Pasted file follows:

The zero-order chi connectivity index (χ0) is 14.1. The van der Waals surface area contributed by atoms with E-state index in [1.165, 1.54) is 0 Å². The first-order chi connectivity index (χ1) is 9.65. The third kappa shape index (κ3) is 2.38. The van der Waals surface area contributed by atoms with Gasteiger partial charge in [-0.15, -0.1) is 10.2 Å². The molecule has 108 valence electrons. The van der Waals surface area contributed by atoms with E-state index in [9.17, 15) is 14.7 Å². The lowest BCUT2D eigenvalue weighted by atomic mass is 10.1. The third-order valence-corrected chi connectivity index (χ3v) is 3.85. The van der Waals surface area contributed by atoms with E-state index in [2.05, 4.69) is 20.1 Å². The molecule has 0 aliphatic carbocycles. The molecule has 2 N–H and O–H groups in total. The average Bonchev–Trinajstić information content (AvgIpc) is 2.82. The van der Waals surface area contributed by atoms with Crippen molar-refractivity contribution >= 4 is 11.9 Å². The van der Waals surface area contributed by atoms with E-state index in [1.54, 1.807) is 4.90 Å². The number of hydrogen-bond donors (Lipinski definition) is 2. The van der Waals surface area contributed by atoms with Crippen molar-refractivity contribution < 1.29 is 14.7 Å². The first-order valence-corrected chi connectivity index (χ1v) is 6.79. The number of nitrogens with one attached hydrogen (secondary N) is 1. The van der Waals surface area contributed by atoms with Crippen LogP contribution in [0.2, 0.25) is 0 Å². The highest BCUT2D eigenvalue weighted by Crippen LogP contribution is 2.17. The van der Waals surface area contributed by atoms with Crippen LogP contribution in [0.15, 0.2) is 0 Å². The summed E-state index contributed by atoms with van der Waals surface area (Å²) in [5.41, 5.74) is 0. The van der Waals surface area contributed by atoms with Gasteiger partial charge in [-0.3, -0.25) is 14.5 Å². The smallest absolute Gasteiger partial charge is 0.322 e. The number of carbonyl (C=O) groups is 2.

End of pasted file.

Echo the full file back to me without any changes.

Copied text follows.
The zero-order chi connectivity index (χ0) is 14.1. The van der Waals surface area contributed by atoms with E-state index in [1.165, 1.54) is 0 Å². The first-order chi connectivity index (χ1) is 9.65. The third kappa shape index (κ3) is 2.38. The van der Waals surface area contributed by atoms with Gasteiger partial charge in [-0.15, -0.1) is 10.2 Å². The molecule has 108 valence electrons. The van der Waals surface area contributed by atoms with E-state index in [9.17, 15) is 14.7 Å². The lowest BCUT2D eigenvalue weighted by atomic mass is 10.1. The third-order valence-corrected chi connectivity index (χ3v) is 3.85. The van der Waals surface area contributed by atoms with E-state index in [2.05, 4.69) is 20.1 Å². The molecule has 0 aliphatic carbocycles. The molecule has 2 N–H and O–H groups in total. The average Bonchev–Trinajstić information content (AvgIpc) is 2.82. The van der Waals surface area contributed by atoms with Crippen molar-refractivity contribution >= 4 is 11.9 Å². The van der Waals surface area contributed by atoms with E-state index in [1.54, 1.807) is 4.90 Å². The number of hydrogen-bond donors (Lipinski definition) is 2. The van der Waals surface area contributed by atoms with Crippen molar-refractivity contribution < 1.29 is 14.7 Å². The first-order valence-corrected chi connectivity index (χ1v) is 6.79. The number of nitrogens with one attached hydrogen (secondary N) is 1. The van der Waals surface area contributed by atoms with Crippen LogP contribution in [0.2, 0.25) is 0 Å². The highest BCUT2D eigenvalue weighted by Crippen LogP contribution is 2.17. The van der Waals surface area contributed by atoms with Crippen LogP contribution in [0.15, 0.2) is 0 Å². The summed E-state index contributed by atoms with van der Waals surface area (Å²) in [5.41, 5.74) is 0. The van der Waals surface area contributed by atoms with Gasteiger partial charge in [-0.3, -0.25) is 14.5 Å². The smallest absolute Gasteiger partial charge is 0.322 e. The number of carbonyl (C=O) groups is 2.